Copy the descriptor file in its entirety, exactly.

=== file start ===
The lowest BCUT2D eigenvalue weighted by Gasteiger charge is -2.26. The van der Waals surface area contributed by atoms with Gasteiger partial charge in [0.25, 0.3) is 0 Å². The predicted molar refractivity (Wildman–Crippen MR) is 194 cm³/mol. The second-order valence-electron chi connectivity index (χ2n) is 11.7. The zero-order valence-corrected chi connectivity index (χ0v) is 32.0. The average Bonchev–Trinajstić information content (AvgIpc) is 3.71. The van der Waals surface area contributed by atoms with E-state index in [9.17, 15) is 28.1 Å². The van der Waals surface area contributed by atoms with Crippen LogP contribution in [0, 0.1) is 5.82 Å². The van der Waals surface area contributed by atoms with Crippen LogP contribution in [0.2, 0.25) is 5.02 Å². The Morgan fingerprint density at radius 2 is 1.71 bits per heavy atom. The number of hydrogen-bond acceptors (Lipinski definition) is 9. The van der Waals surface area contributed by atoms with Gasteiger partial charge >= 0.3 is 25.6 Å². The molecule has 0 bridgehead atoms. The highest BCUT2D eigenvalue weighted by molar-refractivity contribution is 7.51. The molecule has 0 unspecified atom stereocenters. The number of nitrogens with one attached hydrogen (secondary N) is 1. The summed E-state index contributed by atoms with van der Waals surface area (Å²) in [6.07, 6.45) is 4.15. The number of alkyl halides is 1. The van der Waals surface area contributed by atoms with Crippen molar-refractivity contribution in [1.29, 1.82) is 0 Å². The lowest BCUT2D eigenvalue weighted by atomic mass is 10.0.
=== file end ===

The lowest BCUT2D eigenvalue weighted by Gasteiger charge is -2.26. The van der Waals surface area contributed by atoms with Gasteiger partial charge in [0.25, 0.3) is 0 Å². The predicted molar refractivity (Wildman–Crippen MR) is 194 cm³/mol. The second-order valence-electron chi connectivity index (χ2n) is 11.7. The zero-order valence-corrected chi connectivity index (χ0v) is 32.0. The average Bonchev–Trinajstić information content (AvgIpc) is 3.71. The van der Waals surface area contributed by atoms with E-state index in [9.17, 15) is 28.1 Å². The van der Waals surface area contributed by atoms with Crippen LogP contribution in [0, 0.1) is 5.82 Å². The van der Waals surface area contributed by atoms with Crippen LogP contribution in [0.2, 0.25) is 5.02 Å². The Morgan fingerprint density at radius 2 is 1.71 bits per heavy atom. The number of hydrogen-bond acceptors (Lipinski definition) is 9. The van der Waals surface area contributed by atoms with Gasteiger partial charge >= 0.3 is 25.6 Å². The molecule has 0 bridgehead atoms. The highest BCUT2D eigenvalue weighted by molar-refractivity contribution is 7.51. The molecule has 0 unspecified atom stereocenters. The number of nitrogens with one attached hydrogen (secondary N) is 1. The summed E-state index contributed by atoms with van der Waals surface area (Å²) in [6.07, 6.45) is 4.15. The number of alkyl halides is 1. The van der Waals surface area contributed by atoms with Crippen molar-refractivity contribution in [1.29, 1.82) is 0 Å². The lowest BCUT2D eigenvalue weighted by atomic mass is 10.0.